I am a Melissa McCarthy fan… to a point. She really burst into stardom with her scene-stealing role in Bridesmaids and her TV series Mike and Molly. (She was also a bright spot on the almost forgotten Samantha Who?) She had an impressive first-time hosting gig on Saturday Night Live, where she showed a real range of characters from her patented obnoxious slob to a Mae West-style old-time movie star.
The Pirates of Pittsburgh may be having an off-year, but The Pirates of Penzance, currently playing at Toby’s, the Dinner Theatre of Columbia, looks sharp and is likely to have a strong summer. This take on Gilbert and Sullivan’s 1879 good-humored, mischievous work is an enjoyable experience filled with frivolity and tinges of slapstick that will keep you laughing throughout.
The comic opera’s music was written by Arthur Sullivan and the clever libretto penned by his co-collaborator W.S. Gilbert. The Pirates of Penzance was one of the duo’s most popular works—others including H.M.S. Pinafore, The Mikado, and The Sorcerer—and is one of the very few productions from that era still being performed.
For a while there, it looked like Canadian singer/songwriter Loreena McKennit might become as trendy as Enya. The similarities in their Celtic-influenced musical styles certainly made them worthy of comparison. McKennitt did have some hits (although not as many as Enya), earning her a devoted following and a reason to release a compilation such as The Journey So Far: The Best of Loreena McKennitt (UMe/QR). Drawing on songs from her 1990s period, when she was at her most popular, from albums including The Mask and the Mirror, The Visit and The Book of Secrets, the collection features “The Mummer’s Dance,” “The Mystic’s Dream” and “The Lady of Shallot,” to mention a few. The deluxe edition includes a second disc containing highlights from McKennitt’s 2012 Midsummer Night’s tour, recorded in Germany.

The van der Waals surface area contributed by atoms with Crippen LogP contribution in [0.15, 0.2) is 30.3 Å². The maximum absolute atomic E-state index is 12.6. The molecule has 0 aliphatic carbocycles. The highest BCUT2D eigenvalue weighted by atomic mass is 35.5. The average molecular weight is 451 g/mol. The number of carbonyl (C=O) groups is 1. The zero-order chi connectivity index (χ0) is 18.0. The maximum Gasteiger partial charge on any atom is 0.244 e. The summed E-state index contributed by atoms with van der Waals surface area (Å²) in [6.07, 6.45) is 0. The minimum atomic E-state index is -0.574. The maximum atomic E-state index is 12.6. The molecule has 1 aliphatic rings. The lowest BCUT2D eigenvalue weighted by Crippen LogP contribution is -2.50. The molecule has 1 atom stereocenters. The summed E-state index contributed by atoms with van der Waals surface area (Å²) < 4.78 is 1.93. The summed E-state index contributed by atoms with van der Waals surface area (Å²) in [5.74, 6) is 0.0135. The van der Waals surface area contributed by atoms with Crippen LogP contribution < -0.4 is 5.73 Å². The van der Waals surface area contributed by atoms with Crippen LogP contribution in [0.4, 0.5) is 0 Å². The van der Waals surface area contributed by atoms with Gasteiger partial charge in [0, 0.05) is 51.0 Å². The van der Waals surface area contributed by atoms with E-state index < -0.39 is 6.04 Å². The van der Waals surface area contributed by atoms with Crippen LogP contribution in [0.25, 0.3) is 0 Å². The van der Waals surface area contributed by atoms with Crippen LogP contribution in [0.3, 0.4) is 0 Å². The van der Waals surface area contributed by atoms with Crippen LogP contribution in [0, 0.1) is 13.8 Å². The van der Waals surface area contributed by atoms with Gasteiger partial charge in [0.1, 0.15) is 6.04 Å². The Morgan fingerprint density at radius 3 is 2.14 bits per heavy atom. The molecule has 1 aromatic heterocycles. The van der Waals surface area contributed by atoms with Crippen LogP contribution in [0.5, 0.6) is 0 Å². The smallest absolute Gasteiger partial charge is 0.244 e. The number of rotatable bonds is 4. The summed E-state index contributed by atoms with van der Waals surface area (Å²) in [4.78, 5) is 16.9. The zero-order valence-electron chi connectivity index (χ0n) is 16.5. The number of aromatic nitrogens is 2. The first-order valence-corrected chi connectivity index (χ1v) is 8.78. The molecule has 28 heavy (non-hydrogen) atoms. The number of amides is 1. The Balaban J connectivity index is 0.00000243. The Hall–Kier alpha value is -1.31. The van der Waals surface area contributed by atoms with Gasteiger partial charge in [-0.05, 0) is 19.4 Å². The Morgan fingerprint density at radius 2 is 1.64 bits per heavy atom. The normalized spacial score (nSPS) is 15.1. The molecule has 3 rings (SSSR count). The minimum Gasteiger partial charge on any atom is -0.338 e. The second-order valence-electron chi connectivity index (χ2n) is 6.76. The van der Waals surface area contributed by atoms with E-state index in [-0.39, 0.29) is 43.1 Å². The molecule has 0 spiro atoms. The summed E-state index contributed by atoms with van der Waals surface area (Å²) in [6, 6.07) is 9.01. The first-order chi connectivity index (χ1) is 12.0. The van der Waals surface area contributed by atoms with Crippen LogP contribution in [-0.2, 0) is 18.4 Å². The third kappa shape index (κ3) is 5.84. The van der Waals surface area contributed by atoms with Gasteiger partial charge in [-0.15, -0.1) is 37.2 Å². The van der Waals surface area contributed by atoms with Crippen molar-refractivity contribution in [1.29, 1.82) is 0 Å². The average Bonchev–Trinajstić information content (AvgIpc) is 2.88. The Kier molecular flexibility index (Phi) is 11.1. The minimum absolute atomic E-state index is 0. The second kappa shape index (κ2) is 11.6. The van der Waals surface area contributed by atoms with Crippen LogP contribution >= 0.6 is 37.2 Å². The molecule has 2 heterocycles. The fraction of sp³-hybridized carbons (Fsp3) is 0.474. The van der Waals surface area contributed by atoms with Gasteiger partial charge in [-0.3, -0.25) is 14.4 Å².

Faithful readers of Baltimore OUTloud should easily recognize the name Gregg Shapiro. Since the paper’s inception Shapiro has contributed mightily to the paper’s Lively Arts section with a wide assortment of previews and reviews of movies, CDs and poetry and a plethora of interviews of entertainment personalities—all with an LGBT angle and perspective.
The entertainment journalist is now “on the other side of the mic,” as he put it, and has penned a book about his gay experiences in Chicago. Titled Lincoln Avenue: Chicago Stories, the book of short stories will be released on September 2 by Squares & Rebels, an LGBT imprint of Handtype Press.
Most people know Ben Watt as the guy in Everything But the Girl, a band he started with his now wife Tracey Thorn in the 1980s. The pair developed a solid following throughout the 80s and into the 90s, but they didn’t achieve worldwide success until ten years after the release of their debut album. A remix of the song “Missing,” from their 1994 Amplified Heart disc would not only become their biggest commercial hit, but would also signal a change in their sound, leading them to move in a dance music direction on later albums. Watt continued to explore dance music as a DJ and musician throughout the beginning of the 21st century. Hendra (Unmade Road/Caroline), Watt’s first solo album in more than 30 (!) years, is a return to his singer/songwriter roots. I spoke with Ben about the album, EBTG’s LGBT following and more.
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